There’s a theory in feminist philosophy that argues that the world and women have been conceptualized in relation to men. Simone de Beauvoir put it best when she said, “Man is defined as a human being and a woman as a female – whenever she behaves as a human being she is said to imitate the male.” It’s one of those pesky ideas that keeps appearing in unexpected places, with various implications. Lately it’s been turning up in the guise of companionship.
The way I see it, particularly for Western cultures, solitude is a gendered concept. Men travel alone, live alone, sleep alone, and spend time alone without any real social backlash. There are the usual admonishments to “find a wife,” but at the end of the day, the perennial bachelor is one of those quirky fixtures of most European and American societies. Concerns for the man’s safety, emotional well-being, and human fulfillment just aren’t as great; solitude is simply one of the numerous options he may choose during the course of his existence.
Women, however, are given a rather different narrative. Even the concepts of “community” and “socialization” are feminized compared to the manly “solitude;” women nurture, are gossips, go out to the bar in groups, and travel to the washroom in pairs. Women run the Parent Teacher Associations and organize play dates. Men grieve breakups without engaging in social intimacy, while women undergo them with Ben and Jerry’s and at least three friends. Women are seen to be putting themselves at risk if they travel or live alone. If they don’t choose long-term intimate partners, they’re lonely old maids, and it’s worse if a woman wants such a partner but isn’t wanted in return.
These are all social narratives, of course, meaning they’re highly generalized and un-inclusive. That being said, however, the gendered nature of these narratives has shaped the way many of us think about and discuss solitude and community.
A recent example that got me thinking was when Sarai Sierra, a woman from Staten Island, was killed while traveling solo in Turkey. The news reports focused on the looming figure of the solo female traveler: How much had Ms. Sierra’s choice to travel alone contributed to her murder? Would she have survived had her (female) friend been able to join on the trip as planned? Blogs went berserk: What were the implications of Sierra’s death for other female travelers, especially solo ones? Should there be any implications? Aside from the need to qualify a “traveler” as female and the need to qualify the “female traveler” as being solo, it raised an entirely different question for me: What do we say about solo male travelers and their safety?
When searching “solo male traveler” on Google, I was met with over two million results. Of the results on the main page, two were tips for the solo male traveler, focusing on avoiding sex traps, “letting it happen,” and not being aggressive. The rest were itinerary suggestions, destination ideas, and someone’s blog about his experiences. When I searched “solo male traveler safety,” however, I got 11.7 million results with a main page full of tips for solo female travelers. Apparently, being alone while traveling is as safe a choice for men as wearing seat belts.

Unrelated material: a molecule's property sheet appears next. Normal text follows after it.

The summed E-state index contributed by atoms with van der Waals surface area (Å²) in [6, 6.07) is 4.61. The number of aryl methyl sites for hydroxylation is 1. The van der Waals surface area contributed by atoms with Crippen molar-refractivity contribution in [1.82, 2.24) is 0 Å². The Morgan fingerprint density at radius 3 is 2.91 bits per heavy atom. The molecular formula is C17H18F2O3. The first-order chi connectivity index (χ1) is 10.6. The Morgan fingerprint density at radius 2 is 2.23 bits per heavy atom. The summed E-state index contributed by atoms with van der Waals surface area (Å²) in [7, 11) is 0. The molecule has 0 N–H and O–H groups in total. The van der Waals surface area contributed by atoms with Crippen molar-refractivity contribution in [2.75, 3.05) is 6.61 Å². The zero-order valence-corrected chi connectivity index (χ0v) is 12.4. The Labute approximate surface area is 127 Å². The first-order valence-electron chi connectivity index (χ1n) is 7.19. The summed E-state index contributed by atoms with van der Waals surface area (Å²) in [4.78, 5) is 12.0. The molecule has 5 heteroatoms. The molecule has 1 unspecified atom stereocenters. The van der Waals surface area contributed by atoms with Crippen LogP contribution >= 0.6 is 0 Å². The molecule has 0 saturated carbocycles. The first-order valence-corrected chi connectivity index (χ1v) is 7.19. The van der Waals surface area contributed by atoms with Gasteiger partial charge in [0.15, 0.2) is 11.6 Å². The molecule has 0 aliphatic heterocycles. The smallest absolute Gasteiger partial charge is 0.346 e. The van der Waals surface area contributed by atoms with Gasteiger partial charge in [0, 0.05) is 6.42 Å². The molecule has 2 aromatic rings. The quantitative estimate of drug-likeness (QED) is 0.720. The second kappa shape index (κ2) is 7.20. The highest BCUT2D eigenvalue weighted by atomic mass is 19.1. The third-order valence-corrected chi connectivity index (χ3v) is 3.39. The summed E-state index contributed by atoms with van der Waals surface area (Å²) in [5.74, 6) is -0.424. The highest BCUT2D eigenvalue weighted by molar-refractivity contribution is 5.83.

Incidentally, searching “solo female traveler” gave me two million shopping suggestions, safety tips, and blogs (traveling alone but being social about it), while searching “solo female traveler safety” gave me 5.6 million results that all focused on ways to be safe, alone, female, and on the road.
Apparently, the web has exhausted this idea of women being alone while on the road, and my Google research is clearly unscientific. Women and solitude do go together well, and I’m getting upset over nothi- ohhhh, wait.
According to Susan Patton, a Princeton alum, women need to find husbands before they finish their undergraduate experience. NEED. Why? Because “women have a shelf life” and will be “frustrated” by the men they meet when they’re out of university and in the real world. There’s been a great deal of interesting backlash and conversation since this article, with various alumnae suggesting that Patton has the right idea or that she’s a few crayons short of a box, but even her ardent opponents miss something important. “Focus…on who you are and what you want and who you’d like to share it all with. Then forge ahead with the first two in the hope that the last part will follow,” writes the Huffington Post‘s Lisa Belkin in a letter to Princeton women. It seems like a sound piece of advice, right? Focus on you.
Except the assumption remains that a woman’s life will need someone in it. Someone intimate. Someone to share it with. In other words, women in general will do best in life if they have someone along for the ride. It’s worth noting that Patton said outright that she wouldn’t give her sons the same advice she gave Princeton women. It seems that from her perspective, men being solo isn’t as much of an issue.
In the interest of full disclosure, know that I’m married to a man and that our time together has been marked by a significant amount of joint travel and adventure-seeking. And I love it. However, I balk at the idea that my life, by virtue of my gender, would somehow be less adventurous, somehow more unnatural or intrinsically unsafe, if I were choosing to live it solo.
What do you think? Is solitude as gendered as it seems? Would you prefer a partnered or a solo adventure?
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